Laboratory test
Nine batteries of each make have been tested in five different tests. Photo: Rickard Kihlström

Facts about the test

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Testfakta Research has tested and compared the capacity of a total of 26 different makes of AA battery (1.5 V) on the Nordic market on behalf of manufacturer Duracell. The laboratory test has been carried out by the Swedish technical laboratory Intertek Semko AB.

Selection

The selection comprises the most common makes of non-rechargeable AA battery sold in supermarkets, discount stores and electronics chains in the Nordic region.

 

Test method

The laboratory has tested the batteries’ lifespan in different applications which place different demands on the battery. Nine batteries of each make have been tested in each test. The tests have been performed in accordance with standard IEC 60086-2. The test standard’s name for each application is provided in parentheses.

 

Very low power consumption (radio)

The battery is discharged for four hours at a constant resistance of 43 ohms. The battery then rests for 20 hours before it is discharged again. The test is repeated until the end voltage is 0.9 V.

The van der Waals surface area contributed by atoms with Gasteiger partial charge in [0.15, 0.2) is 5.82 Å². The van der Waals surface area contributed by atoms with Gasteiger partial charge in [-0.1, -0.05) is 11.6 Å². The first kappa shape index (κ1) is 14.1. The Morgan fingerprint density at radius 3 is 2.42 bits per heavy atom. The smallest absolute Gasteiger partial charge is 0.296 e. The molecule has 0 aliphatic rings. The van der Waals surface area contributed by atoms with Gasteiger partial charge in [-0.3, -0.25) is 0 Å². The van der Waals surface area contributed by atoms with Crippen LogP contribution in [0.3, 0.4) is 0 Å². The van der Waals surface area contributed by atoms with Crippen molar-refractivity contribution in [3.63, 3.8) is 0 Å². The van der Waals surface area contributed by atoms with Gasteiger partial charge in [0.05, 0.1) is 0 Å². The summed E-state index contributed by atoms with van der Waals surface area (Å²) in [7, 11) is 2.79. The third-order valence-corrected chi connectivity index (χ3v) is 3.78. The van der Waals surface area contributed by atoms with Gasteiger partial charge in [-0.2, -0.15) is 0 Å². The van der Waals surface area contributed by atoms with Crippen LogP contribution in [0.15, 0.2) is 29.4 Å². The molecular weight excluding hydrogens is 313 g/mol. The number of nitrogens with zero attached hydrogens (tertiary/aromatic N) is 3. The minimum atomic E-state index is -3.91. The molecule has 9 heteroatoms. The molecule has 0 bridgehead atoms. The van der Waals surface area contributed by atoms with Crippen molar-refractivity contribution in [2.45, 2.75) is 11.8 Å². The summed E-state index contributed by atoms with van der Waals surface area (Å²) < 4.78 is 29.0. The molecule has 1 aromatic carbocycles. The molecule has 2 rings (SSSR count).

Low power consumption (remote control)

The battery is discharged for 15 seconds a minute for eight hours a day at a resistance of 24 ohms. The battery then rests for 16 hours before it is discharged again. The test is repeated until the end voltage is 1.0 V.

Examples of devices with very low to low power consumption include clocks, radios, remote controls, computer mice, fire alarms and keyboards.

 

Low to medium power consumption (digital audio)

The battery is discharged with a load of 100 mA for one hour a day. The test is repeated until the end voltage is 0.9 V.

 

Medium power consumption (battery-operated toy)

The battery is discharged for one hour a day at a resistance of 3.9 ohms. The test is repeated until the end voltage is 0.8 V.

Examples of devices with low to medium power consumption include portable speakers, games consoles, walkie talkies and battery-operated toys.

 

High power consumption (electric toothbrush)

The battery is discharged with a load of 500 mA for two minutes every 15 minutes. The test is repeated until the end voltage is 0.8 V.

Examples of devices with high power consumption include electric toothbrushes, LED torches and digital cameras.

 

The applications in the test have been updated based on statistics on the household use of non-rechargeable AA batteries. The majority of non-rechargeable AA batteries are used in devices with very low to medium power consumption. Devices with very high power consumption almost exclusively use special rechargeable batteries (manufacturer specific). Applications with very high power consumption used in previous tests have therefore been replaced by a more nuanced, 5-point application scale from very low to high power consumption.

It is important that the capacity of different batteries of the same make does not vary too much. Most battery-operated devices require multiple batteries which are connected in series and the device stops working when the worst battery runs out. The difference in capacity between batteries of the same make has therefore been factored into the assessment.